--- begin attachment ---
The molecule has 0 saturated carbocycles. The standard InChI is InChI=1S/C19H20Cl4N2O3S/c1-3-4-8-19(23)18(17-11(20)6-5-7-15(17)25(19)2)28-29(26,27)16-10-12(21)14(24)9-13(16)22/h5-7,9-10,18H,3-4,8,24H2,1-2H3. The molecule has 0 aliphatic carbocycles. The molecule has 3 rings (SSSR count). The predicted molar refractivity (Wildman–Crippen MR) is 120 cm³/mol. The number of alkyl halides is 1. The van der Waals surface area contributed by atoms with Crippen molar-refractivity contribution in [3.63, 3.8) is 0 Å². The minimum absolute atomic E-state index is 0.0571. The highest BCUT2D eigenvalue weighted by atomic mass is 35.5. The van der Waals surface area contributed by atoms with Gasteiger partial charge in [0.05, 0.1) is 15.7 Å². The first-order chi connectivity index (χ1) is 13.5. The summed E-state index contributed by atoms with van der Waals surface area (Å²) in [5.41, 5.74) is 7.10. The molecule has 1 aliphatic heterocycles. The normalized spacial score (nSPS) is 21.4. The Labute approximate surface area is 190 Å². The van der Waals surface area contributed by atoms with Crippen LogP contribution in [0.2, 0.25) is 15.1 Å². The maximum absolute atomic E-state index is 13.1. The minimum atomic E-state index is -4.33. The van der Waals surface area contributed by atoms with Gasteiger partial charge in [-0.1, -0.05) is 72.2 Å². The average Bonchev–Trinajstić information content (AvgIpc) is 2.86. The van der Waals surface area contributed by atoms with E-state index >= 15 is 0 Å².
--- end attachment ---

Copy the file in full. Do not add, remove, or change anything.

The molecule has 0 saturated carbocycles. The standard InChI is InChI=1S/C19H20Cl4N2O3S/c1-3-4-8-19(23)18(17-11(20)6-5-7-15(17)25(19)2)28-29(26,27)16-10-12(21)14(24)9-13(16)22/h5-7,9-10,18H,3-4,8,24H2,1-2H3. The molecule has 0 aliphatic carbocycles. The molecule has 3 rings (SSSR count). The predicted molar refractivity (Wildman–Crippen MR) is 120 cm³/mol. The number of alkyl halides is 1. The van der Waals surface area contributed by atoms with Crippen molar-refractivity contribution in [3.63, 3.8) is 0 Å². The minimum absolute atomic E-state index is 0.0571. The highest BCUT2D eigenvalue weighted by atomic mass is 35.5. The van der Waals surface area contributed by atoms with Gasteiger partial charge in [0.05, 0.1) is 15.7 Å². The first-order chi connectivity index (χ1) is 13.5. The summed E-state index contributed by atoms with van der Waals surface area (Å²) in [5.41, 5.74) is 7.10. The molecule has 1 aliphatic heterocycles. The normalized spacial score (nSPS) is 21.4. The Labute approximate surface area is 190 Å². The van der Waals surface area contributed by atoms with Crippen LogP contribution in [0.2, 0.25) is 15.1 Å². The maximum absolute atomic E-state index is 13.1. The minimum atomic E-state index is -4.33. The van der Waals surface area contributed by atoms with Gasteiger partial charge in [-0.1, -0.05) is 72.2 Å². The average Bonchev–Trinajstić information content (AvgIpc) is 2.86. The van der Waals surface area contributed by atoms with E-state index >= 15 is 0 Å².